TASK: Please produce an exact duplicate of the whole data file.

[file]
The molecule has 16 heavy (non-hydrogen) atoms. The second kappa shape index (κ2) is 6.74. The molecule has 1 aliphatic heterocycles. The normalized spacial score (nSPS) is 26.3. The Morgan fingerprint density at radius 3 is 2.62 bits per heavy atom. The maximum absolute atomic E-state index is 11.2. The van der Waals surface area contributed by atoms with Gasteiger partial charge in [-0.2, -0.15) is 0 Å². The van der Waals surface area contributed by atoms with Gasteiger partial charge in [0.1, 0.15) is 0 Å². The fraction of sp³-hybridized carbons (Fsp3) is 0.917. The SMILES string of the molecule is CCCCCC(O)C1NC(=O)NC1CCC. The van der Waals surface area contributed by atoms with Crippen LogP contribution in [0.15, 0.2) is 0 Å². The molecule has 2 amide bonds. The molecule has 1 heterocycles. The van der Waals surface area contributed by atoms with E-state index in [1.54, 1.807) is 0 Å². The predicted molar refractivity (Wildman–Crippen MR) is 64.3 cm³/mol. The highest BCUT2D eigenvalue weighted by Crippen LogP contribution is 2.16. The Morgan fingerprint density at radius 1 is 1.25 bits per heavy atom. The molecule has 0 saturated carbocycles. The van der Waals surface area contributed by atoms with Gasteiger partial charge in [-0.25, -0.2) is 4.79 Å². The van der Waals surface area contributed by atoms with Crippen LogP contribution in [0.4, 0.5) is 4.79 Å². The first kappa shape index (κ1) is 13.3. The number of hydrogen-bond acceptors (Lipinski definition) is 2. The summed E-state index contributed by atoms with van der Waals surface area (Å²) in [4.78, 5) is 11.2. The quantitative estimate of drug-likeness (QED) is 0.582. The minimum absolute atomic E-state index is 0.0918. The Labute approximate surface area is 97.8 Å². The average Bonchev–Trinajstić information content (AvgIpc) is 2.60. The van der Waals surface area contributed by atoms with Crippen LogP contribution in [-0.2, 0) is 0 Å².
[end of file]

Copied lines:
The molecule has 16 heavy (non-hydrogen) atoms. The second kappa shape index (κ2) is 6.74. The molecule has 1 aliphatic heterocycles. The normalized spacial score (nSPS) is 26.3. The Morgan fingerprint density at radius 3 is 2.62 bits per heavy atom. The maximum absolute atomic E-state index is 11.2. The van der Waals surface area contributed by atoms with Gasteiger partial charge in [-0.2, -0.15) is 0 Å². The van der Waals surface area contributed by atoms with Gasteiger partial charge in [0.1, 0.15) is 0 Å². The fraction of sp³-hybridized carbons (Fsp3) is 0.917. The SMILES string of the molecule is CCCCCC(O)C1NC(=O)NC1CCC. The van der Waals surface area contributed by atoms with Crippen LogP contribution in [0.15, 0.2) is 0 Å². The molecule has 2 amide bonds. The molecule has 1 heterocycles. The van der Waals surface area contributed by atoms with E-state index in [1.54, 1.807) is 0 Å². The predicted molar refractivity (Wildman–Crippen MR) is 64.3 cm³/mol. The highest BCUT2D eigenvalue weighted by Crippen LogP contribution is 2.16. The Morgan fingerprint density at radius 1 is 1.25 bits per heavy atom. The molecule has 0 saturated carbocycles. The van der Waals surface area contributed by atoms with Gasteiger partial charge in [-0.25, -0.2) is 4.79 Å². The van der Waals surface area contributed by atoms with Crippen LogP contribution in [0.4, 0.5) is 4.79 Å². The first kappa shape index (κ1) is 13.3. The number of hydrogen-bond acceptors (Lipinski definition) is 2. The summed E-state index contributed by atoms with van der Waals surface area (Å²) in [4.78, 5) is 11.2. The quantitative estimate of drug-likeness (QED) is 0.582. The minimum absolute atomic E-state index is 0.0918. The Labute approximate surface area is 97.8 Å². The average Bonchev–Trinajstić information content (AvgIpc) is 2.60. The van der Waals surface area contributed by atoms with Crippen LogP contribution in [-0.2, 0) is 0 Å².